Obama refuses to halt Gary McKinnon extradition
McKinnon suffers from a severe case of Asperger’s syndrome and supporters had hoped Obama would intervene to prevent the extradition.
In the past Obama often spoke of seeking a solution that would help McKinnon, a computer hacker, and keep him safe, but that appears to have changed.
“We have confidence in the British legal system coming to a just conclusion, and so we will await resolution and we will be respectful of that process,” Obama said, effectively endorsing standard extradition.
British courts have repeatedly refused to block McKinnon’s extradition because they had little legal recourse or cause, despite medical professionals warning that he would likely try to kill himself if bundled on a plane to the US.
Most courts and judges have agreed that McKinnon’s mental state makes him a suicide risk but there is nothing they can do about it. Under the Extradition Act – which is biased in favor of America – does not allow for proceedings to be halted based on mental state or suicide risk. Under the act it is extremely hard for the British to stop or alter an extradition request from the United States.
In discussions in London British PM David Cameron brought the issue up to the US president, and later both faced questions on the matter in a joint press conference. This and Obama’s comments show the high importance of the case.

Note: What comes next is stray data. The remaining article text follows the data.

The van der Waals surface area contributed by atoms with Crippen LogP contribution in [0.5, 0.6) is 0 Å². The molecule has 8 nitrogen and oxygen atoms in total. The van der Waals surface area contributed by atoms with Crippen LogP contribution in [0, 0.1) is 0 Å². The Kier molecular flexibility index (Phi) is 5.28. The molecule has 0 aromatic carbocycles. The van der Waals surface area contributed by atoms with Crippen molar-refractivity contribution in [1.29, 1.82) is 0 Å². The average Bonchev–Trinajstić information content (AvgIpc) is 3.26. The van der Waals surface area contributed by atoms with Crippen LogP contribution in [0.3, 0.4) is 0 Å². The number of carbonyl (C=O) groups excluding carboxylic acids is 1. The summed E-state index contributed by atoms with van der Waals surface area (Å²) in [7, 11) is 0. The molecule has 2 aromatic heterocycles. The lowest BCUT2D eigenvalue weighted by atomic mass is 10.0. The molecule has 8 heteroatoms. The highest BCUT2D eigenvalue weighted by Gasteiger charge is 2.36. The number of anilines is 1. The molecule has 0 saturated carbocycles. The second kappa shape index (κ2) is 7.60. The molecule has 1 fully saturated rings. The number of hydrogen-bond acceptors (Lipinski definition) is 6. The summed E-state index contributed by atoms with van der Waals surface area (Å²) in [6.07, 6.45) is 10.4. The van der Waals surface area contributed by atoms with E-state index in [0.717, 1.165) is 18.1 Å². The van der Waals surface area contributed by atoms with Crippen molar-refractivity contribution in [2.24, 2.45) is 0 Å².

“If, as the President says, he will be ‘respectful’ of our legal process, then he should be happy for Gary to be dealt with here in the UK,” commented Shami Chakrabarti, director of Liberty, a group supporting McKinnon. “If our Government seeks to honor the words of both Coalition partners in opposition, it will decide that Gary’s condition warrants halting this farcical extradition immediately, so that justice and compassion can be dispensed at home.”
McKinnon’s legal troubles with the US began over a decade ago when he hacked into NASA and other US government systems from his bedroom in search of evidence to prove the existence of “little green men.”
The US Justice Department wishes to extradite and try McKinnon in American courts for his crimes, although they took place in the UK.
The only ways to prevent extradition and likely keep McKinnon safe are for the US to agree to allow him to be tried in the UK or for British courts or the British Home Secretary to rule against extradition. Thus far it seems neither is likely to occur.
In addition to Obama’s recent comments, US Attorney General Eric Holder also said he would “take all of the necessary steps” requires to ensure McKinnon is extradited to the US and “held accountable for the crimes that he committed.”